• Using clustered indexes together with the attribute SHARD_ROW_ID_BITS is not supported. Also, the attribute PRE_SPLIT_REGIONS does not take effect on tables with clustered indexes.
    • Downgrading tables with clustered indexes is not supported. If you need to downgrade such tables, use logical backup tools to migrate data instead.
  • Situations that are not supported yet but in the support plan:
    • Adding, dropping, and altering clustered indexes using ALTER TABLE statements are not supported.

After TiDB Binlog is enabled, if the clustered index you create is not a single integer primary key, TiDB returns the following error:

mysql> CREATE TABLE t (a VARCHAR(255) PRIMARY KEY CLUSTERED);
ERROR 8200 (HY000): Cannot create clustered index table when the binlog is ON

If you use clustered indexes together with the attribute SHARD_ROW_ID_BITS, TiDB reports the following error:

mysql> CREATE TABLE t (a VARCHAR(255) PRIMARY KEY CLUSTERED) SHARD_ROW_ID_BITS = 3;
ERROR 8200 (HY000): Unsupported shard_row_id_bits for table with primary key as row id

Compatibility

Compatibility with earlier and later TiDB versions

TiDB supports upgrading tables with clustered indexes but not downgrading such tables, which means that data in tables with clustered indexes on a later TiDB version is not available on an earlier one.

The clustered index feature is partially supported in TiDB v3.0 and v4.0. It is enabled by default when the following requirements are fully met:

  • The table contains a PRIMARY KEY.
  • The PRIMARY KEY consists of only one column.
  • The PRIMARY KEY is an INTEGER.

Since TiDB v5.0, the clustered index feature is fully supported for all types of primary keys, but the default behavior is consistent with TiDB v3.0 and v4.0. To change the default behavior, you can configure the system variable @@tidb_enable_clustered_index to ON or OFF. For more details, see Create a table with clustered indexes.

Compatibility with MySQL

TiDB specific comment syntax supports wrapping the keywords CLUSTERED and NONCLUSTERED in a comment. The result of SHOW CREATE TABLE also contains TiDB specific SQL comments. MySQL databases and TiDB databases of an earlier version will ignore these comments.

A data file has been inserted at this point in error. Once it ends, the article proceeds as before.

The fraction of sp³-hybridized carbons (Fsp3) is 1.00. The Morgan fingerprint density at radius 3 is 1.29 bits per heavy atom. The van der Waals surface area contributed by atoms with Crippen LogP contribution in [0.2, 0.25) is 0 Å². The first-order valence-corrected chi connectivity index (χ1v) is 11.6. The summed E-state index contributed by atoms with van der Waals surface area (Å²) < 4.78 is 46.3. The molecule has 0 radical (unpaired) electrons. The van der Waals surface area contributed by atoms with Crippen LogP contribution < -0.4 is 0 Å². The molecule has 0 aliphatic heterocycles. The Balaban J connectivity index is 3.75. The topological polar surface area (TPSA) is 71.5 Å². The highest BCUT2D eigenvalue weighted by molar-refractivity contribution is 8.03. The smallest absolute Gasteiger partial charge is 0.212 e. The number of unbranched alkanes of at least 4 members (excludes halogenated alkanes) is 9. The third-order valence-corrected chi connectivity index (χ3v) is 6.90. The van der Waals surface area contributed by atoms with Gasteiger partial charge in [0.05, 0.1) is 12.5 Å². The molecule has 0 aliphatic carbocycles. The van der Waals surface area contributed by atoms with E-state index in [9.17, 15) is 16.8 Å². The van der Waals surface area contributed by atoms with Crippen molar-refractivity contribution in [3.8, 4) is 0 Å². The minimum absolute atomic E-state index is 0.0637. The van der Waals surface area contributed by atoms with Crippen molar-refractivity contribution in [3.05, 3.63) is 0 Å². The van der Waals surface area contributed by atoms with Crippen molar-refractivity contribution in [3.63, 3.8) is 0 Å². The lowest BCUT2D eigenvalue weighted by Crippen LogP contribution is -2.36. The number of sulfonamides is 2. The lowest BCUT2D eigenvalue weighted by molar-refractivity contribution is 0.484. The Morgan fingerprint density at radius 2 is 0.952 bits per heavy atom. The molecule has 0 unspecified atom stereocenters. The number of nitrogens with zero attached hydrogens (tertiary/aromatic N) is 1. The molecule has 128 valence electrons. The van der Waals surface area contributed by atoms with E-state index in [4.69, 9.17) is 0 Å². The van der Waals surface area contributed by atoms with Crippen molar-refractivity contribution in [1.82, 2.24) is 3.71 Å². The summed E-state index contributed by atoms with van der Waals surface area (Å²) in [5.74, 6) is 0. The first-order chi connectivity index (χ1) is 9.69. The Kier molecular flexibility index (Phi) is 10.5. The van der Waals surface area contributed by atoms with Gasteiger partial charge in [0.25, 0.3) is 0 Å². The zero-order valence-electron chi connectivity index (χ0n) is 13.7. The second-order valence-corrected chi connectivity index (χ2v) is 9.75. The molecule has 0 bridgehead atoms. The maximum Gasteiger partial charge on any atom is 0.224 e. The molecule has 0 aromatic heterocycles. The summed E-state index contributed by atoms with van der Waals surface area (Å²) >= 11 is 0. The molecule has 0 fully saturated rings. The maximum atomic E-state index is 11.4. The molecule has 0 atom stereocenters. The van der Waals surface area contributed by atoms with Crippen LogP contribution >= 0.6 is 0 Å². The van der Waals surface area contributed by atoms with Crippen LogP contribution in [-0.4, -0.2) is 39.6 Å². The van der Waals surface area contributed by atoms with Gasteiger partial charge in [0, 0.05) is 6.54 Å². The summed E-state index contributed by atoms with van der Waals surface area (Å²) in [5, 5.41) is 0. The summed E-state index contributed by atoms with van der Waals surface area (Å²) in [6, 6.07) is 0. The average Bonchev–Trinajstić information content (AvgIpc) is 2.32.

Compatibility with TiDB ecosystem tools

The clustered index feature is only compatible with the following ecosystem tools in v5.0 and later versions:

  • Backup and restore tools: BR, Dumpling, and TiDB Lightning.
  • Data migration and replication tools: DM and TiCDC.

However, you cannot convert a table with non-clustered indexes to a table with clustered indexes by backing up and restoring the table using the v5.0 BR tool, and vice versa.

Compatibility with other TiDB features

For a table with a combined primary key or a single non-integer primary key, if you change the primary key from a non-clustered index to a clustered index, the keys of its row data change as well. Therefore, SPLIT TABLE BY/BETWEEN statements that are executable in TiDB versions earlier than v5.0 are no longer workable in v5.0 and later versions of TiDB. If you want to split a table with clustered indexes using SPLIT TABLE BY/BETWEEN, you need to provide the value of the primary key column, instead of specifying an integer value. See the following example:

mysql> create table t (a int, b varchar(255), primary key(a, b) clustered);
Query OK, 0 rows affected (0.01 sec)
mysql> split table t between (0) and (1000000) regions 5;
ERROR 1105 (HY000): Split table region lower value count should be 2
mysql> split table t by (0), (50000), (100000);
ERROR 1136 (21S01): Column count doesn't match value count at row 0
mysql> split table t between (0, 'aaa') and (1000000, 'zzz') regions 5;
+--------------------+----------------------+
| TOTAL_SPLIT_REGION | SCATTER_FINISH_RATIO |
+--------------------+----------------------+
|                  4 |                    1 |
+--------------------+----------------------+
1 row in set (0.00 sec)
mysql> split table t by (0, ''), (50000, ''), (100000, '');
+--------------------+----------------------+
| TOTAL_SPLIT_REGION | SCATTER_FINISH_RATIO |
+--------------------+----------------------+
|                  3 |                    1 |
+--------------------+----------------------+
1 row in set (0.01 sec)

The attribute AUTO_RANDOM can only be used on clustered indexes. Otherwise, TiDB returns the following error:

mysql> create table t (a bigint primary key nonclustered auto_random);
ERROR 8216 (HY000): Invalid auto random: column a is not the integer primary key, or the primary key is nonclustered